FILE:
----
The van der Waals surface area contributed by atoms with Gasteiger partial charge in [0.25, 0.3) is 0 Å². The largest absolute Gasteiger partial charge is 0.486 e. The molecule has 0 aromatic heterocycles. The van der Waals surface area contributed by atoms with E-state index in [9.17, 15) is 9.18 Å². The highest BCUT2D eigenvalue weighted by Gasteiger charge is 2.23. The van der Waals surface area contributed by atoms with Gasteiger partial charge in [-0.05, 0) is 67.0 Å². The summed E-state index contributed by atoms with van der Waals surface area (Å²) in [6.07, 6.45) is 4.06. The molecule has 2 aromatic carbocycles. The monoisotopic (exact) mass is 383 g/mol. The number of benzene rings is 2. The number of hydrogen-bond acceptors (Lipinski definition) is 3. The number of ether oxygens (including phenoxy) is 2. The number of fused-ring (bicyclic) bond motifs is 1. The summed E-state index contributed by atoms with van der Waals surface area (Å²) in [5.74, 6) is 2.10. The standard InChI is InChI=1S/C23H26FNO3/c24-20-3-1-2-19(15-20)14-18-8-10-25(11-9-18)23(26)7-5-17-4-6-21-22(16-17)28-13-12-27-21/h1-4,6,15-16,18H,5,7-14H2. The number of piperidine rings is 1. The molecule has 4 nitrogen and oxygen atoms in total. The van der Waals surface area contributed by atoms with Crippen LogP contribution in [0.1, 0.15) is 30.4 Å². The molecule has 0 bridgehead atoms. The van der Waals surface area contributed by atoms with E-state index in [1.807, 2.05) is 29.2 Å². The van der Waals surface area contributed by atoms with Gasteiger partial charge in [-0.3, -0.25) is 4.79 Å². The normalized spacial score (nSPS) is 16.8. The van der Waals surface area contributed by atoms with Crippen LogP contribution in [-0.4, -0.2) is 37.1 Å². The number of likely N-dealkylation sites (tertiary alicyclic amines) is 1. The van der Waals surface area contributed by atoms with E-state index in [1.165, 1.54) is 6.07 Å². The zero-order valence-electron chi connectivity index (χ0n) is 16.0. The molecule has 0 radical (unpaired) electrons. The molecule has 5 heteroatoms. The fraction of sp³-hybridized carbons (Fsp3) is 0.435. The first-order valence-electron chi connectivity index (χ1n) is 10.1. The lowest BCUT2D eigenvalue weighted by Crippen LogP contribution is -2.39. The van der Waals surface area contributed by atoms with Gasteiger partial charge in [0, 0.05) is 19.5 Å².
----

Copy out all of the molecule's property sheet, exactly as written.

The van der Waals surface area contributed by atoms with Gasteiger partial charge in [0.25, 0.3) is 0 Å². The largest absolute Gasteiger partial charge is 0.486 e. The molecule has 0 aromatic heterocycles. The van der Waals surface area contributed by atoms with E-state index in [9.17, 15) is 9.18 Å². The highest BCUT2D eigenvalue weighted by Gasteiger charge is 2.23. The van der Waals surface area contributed by atoms with Gasteiger partial charge in [-0.05, 0) is 67.0 Å². The summed E-state index contributed by atoms with van der Waals surface area (Å²) in [6.07, 6.45) is 4.06. The molecule has 2 aromatic carbocycles. The monoisotopic (exact) mass is 383 g/mol. The number of benzene rings is 2. The number of hydrogen-bond acceptors (Lipinski definition) is 3. The number of ether oxygens (including phenoxy) is 2. The number of fused-ring (bicyclic) bond motifs is 1. The summed E-state index contributed by atoms with van der Waals surface area (Å²) in [5.74, 6) is 2.10. The standard InChI is InChI=1S/C23H26FNO3/c24-20-3-1-2-19(15-20)14-18-8-10-25(11-9-18)23(26)7-5-17-4-6-21-22(16-17)28-13-12-27-21/h1-4,6,15-16,18H,5,7-14H2. The number of piperidine rings is 1. The molecule has 4 nitrogen and oxygen atoms in total. The van der Waals surface area contributed by atoms with Crippen LogP contribution in [0.1, 0.15) is 30.4 Å². The molecule has 0 bridgehead atoms. The van der Waals surface area contributed by atoms with E-state index in [1.807, 2.05) is 29.2 Å². The van der Waals surface area contributed by atoms with Gasteiger partial charge in [-0.3, -0.25) is 4.79 Å². The normalized spacial score (nSPS) is 16.8. The van der Waals surface area contributed by atoms with Crippen LogP contribution in [-0.4, -0.2) is 37.1 Å². The number of likely N-dealkylation sites (tertiary alicyclic amines) is 1. The van der Waals surface area contributed by atoms with E-state index in [1.165, 1.54) is 6.07 Å². The zero-order valence-electron chi connectivity index (χ0n) is 16.0. The molecule has 0 radical (unpaired) electrons. The molecule has 5 heteroatoms. The fraction of sp³-hybridized carbons (Fsp3) is 0.435. The first-order valence-electron chi connectivity index (χ1n) is 10.1. The lowest BCUT2D eigenvalue weighted by Crippen LogP contribution is -2.39. The van der Waals surface area contributed by atoms with Gasteiger partial charge in [0, 0.05) is 19.5 Å².